I love the fact that they try and encompass everything. And for the most part, I think they get as much as could be expected or imagined in one volume. They treat the pre-Colombian Americas and Africa with equal respect to Asia and Europe, which few books attempt. They tend to do very cursory glances over big historical moments so they can include a larger vision, and it feels like they are respectful to the reader by assuming that they know about WWI or WWII, rather than treating people like they never heard of it. They do a really good job of talking about cause and effect. Rather than use taxation/representation as the cause of the American Revolution, they link it back the French and Indian War.Despite being a general history book, and I have a lot of knowledge in the area, I was still introduced to new facts. I loved that.Overall, a great primer book for further exploration with a lot of respect for all cultures. Wasn't expecting it to be as good as it was.
He falls flat on their attempts at humor. I think that he doesn't do them justice in the "irreverence" aspect.
God no. You digest this one in hour segments. I listened to this at the same time I listened to another book. I feel if you try to do too much of this at one time, you might get too much information and therefor not process as much as if you take it slowly.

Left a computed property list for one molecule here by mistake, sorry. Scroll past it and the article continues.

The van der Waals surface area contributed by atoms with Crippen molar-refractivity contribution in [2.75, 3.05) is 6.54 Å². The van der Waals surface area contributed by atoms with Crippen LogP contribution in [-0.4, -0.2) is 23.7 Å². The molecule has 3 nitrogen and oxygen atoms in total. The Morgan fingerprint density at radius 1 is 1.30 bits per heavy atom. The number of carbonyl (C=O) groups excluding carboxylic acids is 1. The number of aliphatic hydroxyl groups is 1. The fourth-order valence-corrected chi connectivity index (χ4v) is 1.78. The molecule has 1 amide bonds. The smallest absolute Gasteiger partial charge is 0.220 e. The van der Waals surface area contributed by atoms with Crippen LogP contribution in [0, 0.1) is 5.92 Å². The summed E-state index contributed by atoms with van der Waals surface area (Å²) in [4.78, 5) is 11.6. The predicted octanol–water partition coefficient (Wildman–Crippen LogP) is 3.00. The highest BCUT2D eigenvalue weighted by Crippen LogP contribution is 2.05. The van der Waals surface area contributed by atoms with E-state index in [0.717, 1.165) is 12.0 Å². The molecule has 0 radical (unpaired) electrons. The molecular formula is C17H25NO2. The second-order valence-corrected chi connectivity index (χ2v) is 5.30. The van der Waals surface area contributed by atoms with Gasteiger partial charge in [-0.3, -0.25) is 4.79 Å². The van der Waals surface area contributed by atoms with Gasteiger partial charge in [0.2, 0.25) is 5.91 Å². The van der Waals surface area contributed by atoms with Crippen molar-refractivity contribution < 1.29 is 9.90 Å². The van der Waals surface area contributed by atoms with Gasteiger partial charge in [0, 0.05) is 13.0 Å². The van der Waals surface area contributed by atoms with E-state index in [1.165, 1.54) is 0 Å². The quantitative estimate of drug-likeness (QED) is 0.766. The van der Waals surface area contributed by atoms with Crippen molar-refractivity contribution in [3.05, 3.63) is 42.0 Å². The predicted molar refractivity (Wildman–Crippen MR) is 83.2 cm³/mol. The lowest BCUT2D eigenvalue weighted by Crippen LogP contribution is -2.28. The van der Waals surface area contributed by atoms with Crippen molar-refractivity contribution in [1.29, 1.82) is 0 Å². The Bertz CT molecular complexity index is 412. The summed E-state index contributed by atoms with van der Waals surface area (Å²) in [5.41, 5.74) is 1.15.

This is an extremely interesting book, but it would be better to read it, rather than listen to it rush by. There are hundreds of facts and episodes, condensed and only slightly analyzed. If you were reading it, it would be possible to pause and let some description sink in; there's no time for that in the audio version.
Two minor irritants. One is the interjection of cutesy statements, in an effort to live up to the title of the book, and to (mistakenly) make it lighter and more interesting. They don't, and are only annoying.
The other is the pronunciation of the word nuclear. The reader persists in saying "nicular", instead - a dreadful mis-pronunciation.
My preference for a good story is something totally unusual and not run of the mill stuff. Give me something I haven't heard before.
Gees, humans are MEAN to each other. I'm amazed we've snowballed into almost 7 billion people. We're locust on this planet, a disease of our own making. Considering that most of the meanest people have conquered and formed this human race it's amazing that we have some sort of civility ... wherever it may be. It's also amazing that we're not dragging our knuckles anymore. What an eyeopener.
Can there be any better pasttime than reading? Audiobook, regular book, e-book - I have 1 of each going at all times.
I love history and the opportunity to hear it from a different/funny perspective enthralled me. I was greatly disappointed with this book. It seems as if the writers were on a stream of consciousness kick. There was no logic to how the material was presented - no ongoing theme, nothing chronological, no mental paradigm to guide the reader. Once in awhile a funny point emerged which left me thinking, "Is that it?" Don't bother with this one.